Arts & Entertainment
3 min

Sissy, sassy and successful

‘Everything I was ashamed of as a kid made me my fortune’: Leslie Jordan

“I was never in the closet,” says actor Leslie Jordan. “My agent would call me for auditions and say, ‘Okay, Leslie, keep your feet on the ground, your hands at your side and your voice in the lower register.’” Credit: Reaction Productions
While his face is certainly recognizable, it’s Leslie Jordan’s voice that is unmistakable: a delicious, wry drawl that mixes good ol’ Southern-boy charm with naughty gay man to perfection. 
 
From his early days on shows like Newhart to his hilarious scene-stealing antics on Will & Grace, Jordan has fulfilled that rarest of media roles — the effeminate, openly gay actor.
 
I was a frightened teenager when I first saw Jordan on TV. I could scarcely believe my eyes (and ears) when this tiny man flounced his way across the screen in a confident, unapologetic manner that made me realize, “Holy shit . . . I’m not the only one!”
 
To readers still in their teens and 20s, this may not seem a big deal — but let me tell you, to a closeted gay kid in the late 1980s who felt completely isolated and alone, it was the fucking Second Coming. Our tenuous foothold in the mainstream media is due entirely to trailblazing efforts by fearless fairies like Jordan. After all, the vast majority of gay actors stay firmly in the closet for the sake of their careers, hiding behind bachelor swordsman images or the occasional accommodating wife. 
 
Jordan himself admits to early attempts at butching up his image to snag roles. Fortunately for us, these efforts were largely doomed to failure.
 
“I was never in the closet, even though there were certainly plenty of us in the business,” he says. “My agent would call me for auditions and say, ‘Okay, Leslie, keep your feet on the ground, your hands at your side and your voice in the lower register.’” The actor was sure his ruse had proved successful when he was cast as a straight guy on Ellen DeGeneres’s eponymous sitcom back in the 1990s.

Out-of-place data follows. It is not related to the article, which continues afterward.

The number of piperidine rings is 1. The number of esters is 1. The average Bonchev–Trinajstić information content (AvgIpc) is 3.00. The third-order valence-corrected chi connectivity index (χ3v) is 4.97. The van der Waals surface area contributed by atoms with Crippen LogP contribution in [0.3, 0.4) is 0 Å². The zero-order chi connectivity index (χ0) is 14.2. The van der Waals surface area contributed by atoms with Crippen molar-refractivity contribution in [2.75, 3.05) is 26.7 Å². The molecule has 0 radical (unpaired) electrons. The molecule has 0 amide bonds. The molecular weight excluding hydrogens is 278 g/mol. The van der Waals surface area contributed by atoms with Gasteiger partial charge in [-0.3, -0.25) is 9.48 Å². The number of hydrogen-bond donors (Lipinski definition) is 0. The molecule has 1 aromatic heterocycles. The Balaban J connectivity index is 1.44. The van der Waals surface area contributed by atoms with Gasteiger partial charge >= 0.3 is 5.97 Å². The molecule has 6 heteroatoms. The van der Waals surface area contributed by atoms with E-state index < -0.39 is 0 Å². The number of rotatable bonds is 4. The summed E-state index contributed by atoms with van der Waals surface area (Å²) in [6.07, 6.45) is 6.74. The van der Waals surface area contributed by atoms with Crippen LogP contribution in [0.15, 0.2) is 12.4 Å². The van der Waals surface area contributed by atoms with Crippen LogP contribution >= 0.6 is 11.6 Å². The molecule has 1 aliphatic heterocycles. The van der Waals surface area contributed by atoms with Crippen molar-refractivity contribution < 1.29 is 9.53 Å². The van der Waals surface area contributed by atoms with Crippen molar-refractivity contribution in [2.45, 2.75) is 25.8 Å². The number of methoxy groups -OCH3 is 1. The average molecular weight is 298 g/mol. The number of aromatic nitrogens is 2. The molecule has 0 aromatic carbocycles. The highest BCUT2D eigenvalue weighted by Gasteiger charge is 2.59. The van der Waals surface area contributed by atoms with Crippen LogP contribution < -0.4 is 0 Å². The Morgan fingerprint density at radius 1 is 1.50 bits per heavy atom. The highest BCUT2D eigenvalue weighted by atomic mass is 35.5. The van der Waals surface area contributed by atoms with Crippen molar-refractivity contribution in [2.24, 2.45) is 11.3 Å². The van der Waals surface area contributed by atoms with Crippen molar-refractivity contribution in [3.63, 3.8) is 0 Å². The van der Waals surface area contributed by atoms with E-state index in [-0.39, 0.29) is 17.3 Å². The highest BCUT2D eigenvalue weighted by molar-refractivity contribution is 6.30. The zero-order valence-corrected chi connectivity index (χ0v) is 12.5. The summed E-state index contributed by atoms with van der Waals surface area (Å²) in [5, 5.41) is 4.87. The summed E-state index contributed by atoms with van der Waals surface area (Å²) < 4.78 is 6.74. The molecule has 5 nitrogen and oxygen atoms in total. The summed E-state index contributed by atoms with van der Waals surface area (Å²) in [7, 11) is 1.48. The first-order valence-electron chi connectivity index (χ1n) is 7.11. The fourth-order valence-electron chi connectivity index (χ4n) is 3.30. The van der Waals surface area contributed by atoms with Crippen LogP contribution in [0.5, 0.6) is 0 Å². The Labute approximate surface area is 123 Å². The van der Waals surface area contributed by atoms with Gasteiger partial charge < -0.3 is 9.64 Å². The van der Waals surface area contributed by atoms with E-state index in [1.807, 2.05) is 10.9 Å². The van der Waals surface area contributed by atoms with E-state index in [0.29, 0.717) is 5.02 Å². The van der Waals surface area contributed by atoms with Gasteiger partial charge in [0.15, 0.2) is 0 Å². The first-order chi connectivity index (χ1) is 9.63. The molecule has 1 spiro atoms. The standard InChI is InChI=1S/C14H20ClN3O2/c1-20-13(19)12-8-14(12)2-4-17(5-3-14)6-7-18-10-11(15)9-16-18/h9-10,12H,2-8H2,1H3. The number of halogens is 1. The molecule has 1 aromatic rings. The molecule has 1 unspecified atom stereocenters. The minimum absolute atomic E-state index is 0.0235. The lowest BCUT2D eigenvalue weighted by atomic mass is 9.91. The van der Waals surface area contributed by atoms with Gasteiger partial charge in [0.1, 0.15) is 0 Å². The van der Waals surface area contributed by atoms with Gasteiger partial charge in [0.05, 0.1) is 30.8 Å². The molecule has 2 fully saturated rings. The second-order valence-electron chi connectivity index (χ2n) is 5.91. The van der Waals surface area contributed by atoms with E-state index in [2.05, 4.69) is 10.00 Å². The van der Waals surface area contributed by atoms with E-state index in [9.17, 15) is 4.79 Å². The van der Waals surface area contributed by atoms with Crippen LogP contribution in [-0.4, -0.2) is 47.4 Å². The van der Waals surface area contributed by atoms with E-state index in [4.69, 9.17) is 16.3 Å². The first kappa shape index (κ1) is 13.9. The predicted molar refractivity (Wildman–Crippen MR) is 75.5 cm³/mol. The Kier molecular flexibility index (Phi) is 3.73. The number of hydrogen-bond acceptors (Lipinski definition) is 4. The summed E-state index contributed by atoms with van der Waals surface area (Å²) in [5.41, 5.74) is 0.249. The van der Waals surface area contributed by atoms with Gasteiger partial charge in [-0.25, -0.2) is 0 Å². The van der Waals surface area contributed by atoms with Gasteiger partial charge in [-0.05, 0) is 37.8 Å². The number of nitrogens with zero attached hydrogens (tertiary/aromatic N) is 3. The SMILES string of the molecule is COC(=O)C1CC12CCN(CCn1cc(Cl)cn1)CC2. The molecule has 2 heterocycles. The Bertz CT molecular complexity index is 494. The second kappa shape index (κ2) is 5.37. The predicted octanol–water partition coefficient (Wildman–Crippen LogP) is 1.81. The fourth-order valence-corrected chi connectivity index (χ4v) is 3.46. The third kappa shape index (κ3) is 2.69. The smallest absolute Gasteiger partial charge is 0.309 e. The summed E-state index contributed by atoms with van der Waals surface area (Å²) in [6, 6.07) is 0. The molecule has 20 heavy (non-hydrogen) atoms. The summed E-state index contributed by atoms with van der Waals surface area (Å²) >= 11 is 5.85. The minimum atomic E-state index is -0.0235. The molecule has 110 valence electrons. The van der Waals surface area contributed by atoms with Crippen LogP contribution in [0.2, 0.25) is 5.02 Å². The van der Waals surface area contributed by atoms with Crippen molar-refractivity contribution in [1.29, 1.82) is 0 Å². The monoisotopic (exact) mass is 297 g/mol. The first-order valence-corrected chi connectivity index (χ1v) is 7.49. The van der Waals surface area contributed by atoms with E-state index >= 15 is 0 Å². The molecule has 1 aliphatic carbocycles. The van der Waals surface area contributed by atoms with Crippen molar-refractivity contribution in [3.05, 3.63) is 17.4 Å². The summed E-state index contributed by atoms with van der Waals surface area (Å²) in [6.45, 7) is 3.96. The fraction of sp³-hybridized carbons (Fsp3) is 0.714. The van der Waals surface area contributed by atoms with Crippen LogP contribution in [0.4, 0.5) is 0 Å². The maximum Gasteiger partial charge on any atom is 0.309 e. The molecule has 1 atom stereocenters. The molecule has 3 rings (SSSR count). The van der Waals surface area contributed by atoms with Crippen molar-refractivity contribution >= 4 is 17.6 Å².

“Oh, I butched it up and thought I completely pulled it off until my friend said, ‘Oh, honey, I was watching it with a bunch of people who didn’t know you, and the minute you opened your mouth, they said, “Get a load of her!”’ I guess I just couldn’t wash the sissy off.”
 
Sissy or not, Jordan’s effervescence and flawless timing kept him in regular work in shows like Dharma & Greg, Ally McBeal and Boston Legal. But it was his note-perfect role as trophy husband Beverley Leslie on the groundbreaking Will & Grace that cemented his career and won him an Emmy.
 
“I’ll tell you what,” Jordan begins, in his cozy Tennessee twang, “after all is said and done, I won that award for a television show that has done so much for our tribe. I always say, there are two ways to combat homophobia: through humour or by putting a face on the victims. That show did both.”
 
His new one-man stage show, Fruit Fly, was inspired by photos of his childhood in Chattanooga with his Southern-belle mother, Peggy Ann, still the most important person in his life. 
 
“I’m happier now than I have ever been in my life,” he says. “I’ve done so much, but I’m nowhere near to the point of being put out to pasture.”
 
In addition to Fruit Fly, Jordan is also back on television in the comedy series The Exes, starring Seinfeld’s Wayne Knight and 3rd Rock from the Sun’s Kristen Johnston, and is in talks for a web series that will air as five-minute online webisodes.
 
“I don’t even know what a web series is! And they want to do it in five minutes? What can I possibly do in five minutes? We’re making comedy for no one to watch,” he blurts out unedited.
 
At 58 years of age, Jordan has lived through many of the political and health crises that have faced our community and has emerged grateful for having survived the experiences.
 
“I buried an entire telephone directory to AIDS in the ’80s,” he says. “Honey, I was right there in the alleys and the dirty bookstores, and there’s no reason for me to be here now. Then the ’90s came and we all discovered crystal meth until it turned on us like a mother-in-law. So when they call me to come and help out, I come.”
 
Proceeds from Fruit Fly’s two-night stop in Vancouver, produced by the non-profit Fillmore Family Foundation, will benefit Out in Schools, A Loving Spoonful and the McLaren Housing Society.
 
“I am of the first generation of gay men who have anything to pass on to the younger generation,” Jordan says. “Hell, I remember Stonewall! But will they listen? I don’t know. They’re so busy twittering each other, but we need to pass our stories on and to let kids know that things change.
 
“I mean, look at me: everything I was ashamed of as a kid — being short [he’s four-foot-11], being gay — it’s made me my fortune. I just want to go back to tough guys in high school who’d yell ‘smear the queer’ at me during dodgeball and say, “Hey, kiss my rich gay ass!”